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Custom Rear Deck Shelf for Buick Grand National (2of2- The Build)

We told you yesterday all about our plans for the new rear package tray, along with the tools & parts needed to make this item yourself if you wanted to.

Today, we’re going to show you how we built it!

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HOW TO:

Removing the stock rear speaker shelf has to be done from the inside of the car, via removing the rear seat.

1. Remove rear seat (50 torx for the seat belt bolts).
2. Remove third brake light unit (phillips screwdriver, 2 screws, 1 on each side). Unplug connector.
3. Remove third brake light bracket (2 10mm bolts)
4. Remove rear shelf (you can wiggle it out, start on passenger side raising it up, then work your way to drivers side, twisting and pulling upward until it comes out).

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5. Place original shelf onto a piece of cardboard & trace outline of (curved) window side edge.
Measure 6″ away (down) from that measurement in a few spots along the length of the carboard (this is for the seat side angle of the speaker shelf).
Place the OEM piece (seat side of the panel) onto these marks you made, and trace the curved edge onto the cardboard.

(remember, when you pull out the stock unit, it is going to be much wider/deeper than you actually need because of the sections of this panel that tuck in below the window on the rear side, and under the seat on the front side; 6″ is about the actual depth needed on the new MDF flat panel [without the tucked in sections] )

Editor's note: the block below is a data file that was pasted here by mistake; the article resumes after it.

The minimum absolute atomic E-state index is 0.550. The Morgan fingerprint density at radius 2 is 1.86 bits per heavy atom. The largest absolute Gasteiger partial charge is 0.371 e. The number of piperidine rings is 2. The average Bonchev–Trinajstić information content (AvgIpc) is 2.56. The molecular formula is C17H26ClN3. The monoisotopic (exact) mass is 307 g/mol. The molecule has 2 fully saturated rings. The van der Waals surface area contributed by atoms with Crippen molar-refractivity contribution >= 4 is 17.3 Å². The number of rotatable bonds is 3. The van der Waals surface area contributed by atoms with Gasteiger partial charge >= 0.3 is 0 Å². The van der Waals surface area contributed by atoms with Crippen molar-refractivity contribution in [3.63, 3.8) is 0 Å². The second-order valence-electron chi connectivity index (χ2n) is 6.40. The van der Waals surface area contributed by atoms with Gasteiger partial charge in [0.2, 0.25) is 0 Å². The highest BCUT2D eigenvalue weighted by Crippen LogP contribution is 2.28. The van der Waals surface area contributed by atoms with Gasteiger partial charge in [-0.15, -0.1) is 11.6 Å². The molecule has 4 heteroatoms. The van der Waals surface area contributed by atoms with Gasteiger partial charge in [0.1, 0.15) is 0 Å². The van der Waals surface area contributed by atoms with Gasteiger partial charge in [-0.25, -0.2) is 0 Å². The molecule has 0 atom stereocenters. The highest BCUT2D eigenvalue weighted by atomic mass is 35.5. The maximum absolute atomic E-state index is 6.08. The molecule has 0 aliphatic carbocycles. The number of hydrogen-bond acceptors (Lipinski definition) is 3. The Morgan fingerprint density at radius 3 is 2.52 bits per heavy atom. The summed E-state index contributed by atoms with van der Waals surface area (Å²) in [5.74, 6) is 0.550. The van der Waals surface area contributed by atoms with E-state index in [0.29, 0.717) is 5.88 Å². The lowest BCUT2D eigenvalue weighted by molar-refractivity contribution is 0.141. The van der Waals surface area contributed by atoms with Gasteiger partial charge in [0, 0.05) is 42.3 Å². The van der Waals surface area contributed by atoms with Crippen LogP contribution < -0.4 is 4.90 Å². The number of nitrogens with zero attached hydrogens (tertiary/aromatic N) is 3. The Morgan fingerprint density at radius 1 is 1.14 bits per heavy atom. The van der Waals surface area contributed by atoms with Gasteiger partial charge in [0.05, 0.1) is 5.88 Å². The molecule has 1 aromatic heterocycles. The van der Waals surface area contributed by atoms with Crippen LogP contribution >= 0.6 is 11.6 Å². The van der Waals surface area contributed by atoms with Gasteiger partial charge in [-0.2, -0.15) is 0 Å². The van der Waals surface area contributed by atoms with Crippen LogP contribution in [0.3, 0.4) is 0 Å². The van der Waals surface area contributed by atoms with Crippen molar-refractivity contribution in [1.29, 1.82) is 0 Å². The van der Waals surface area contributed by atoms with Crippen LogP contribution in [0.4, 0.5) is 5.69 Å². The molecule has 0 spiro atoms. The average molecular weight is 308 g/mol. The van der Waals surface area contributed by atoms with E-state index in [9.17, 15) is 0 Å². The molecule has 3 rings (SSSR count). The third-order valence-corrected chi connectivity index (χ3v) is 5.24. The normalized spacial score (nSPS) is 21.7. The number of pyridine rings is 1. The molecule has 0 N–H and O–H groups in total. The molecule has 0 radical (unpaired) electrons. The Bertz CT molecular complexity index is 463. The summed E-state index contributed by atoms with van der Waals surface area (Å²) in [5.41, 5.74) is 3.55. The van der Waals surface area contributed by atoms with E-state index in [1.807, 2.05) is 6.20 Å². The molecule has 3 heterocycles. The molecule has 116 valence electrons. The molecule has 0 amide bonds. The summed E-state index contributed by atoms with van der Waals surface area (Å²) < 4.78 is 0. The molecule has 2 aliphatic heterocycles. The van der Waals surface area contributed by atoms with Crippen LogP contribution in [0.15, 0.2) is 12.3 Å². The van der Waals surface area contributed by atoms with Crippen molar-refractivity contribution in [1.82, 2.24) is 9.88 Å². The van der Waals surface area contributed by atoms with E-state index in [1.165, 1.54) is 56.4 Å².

6. Cut out the template. Set the cardboard template into place on the rear deck.
CHECK for proper fitness, and to see if there’s any gaps (between template and rear glass, or between template and seat, or on the sides).
[in our case, we need to add 1/4″ more on the drivers side, so it can reach the plastic quarter panel piece]

[it’s much easier to modify a cardboard template than it would be to adjust MDF, hence the making it out of cardboard first!]

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7. Once you have the fitted template the correct size, set it on the MDF board, trace, and cut it out.

8. Be sure you cut the new shelf out a bit smaller than the template outline (to accommodate the thickness of the vinyl). The new piece needs to be close to the stock size, to fit in the original area.
Test fit the new mdf shelf in place, check fitness again, adjust if necessary.

NOTE: since the main piece we are using we already know is going to be shorter than the required length, we will just center this main piece in place. Then we are taking note that the end-sides we need to take up the shortness of the main piece, need to be about 4.5″, but as they need to attach to the main board, we are adding about 2.5 extra inches onto them. (so a total of approximately 7″ wide)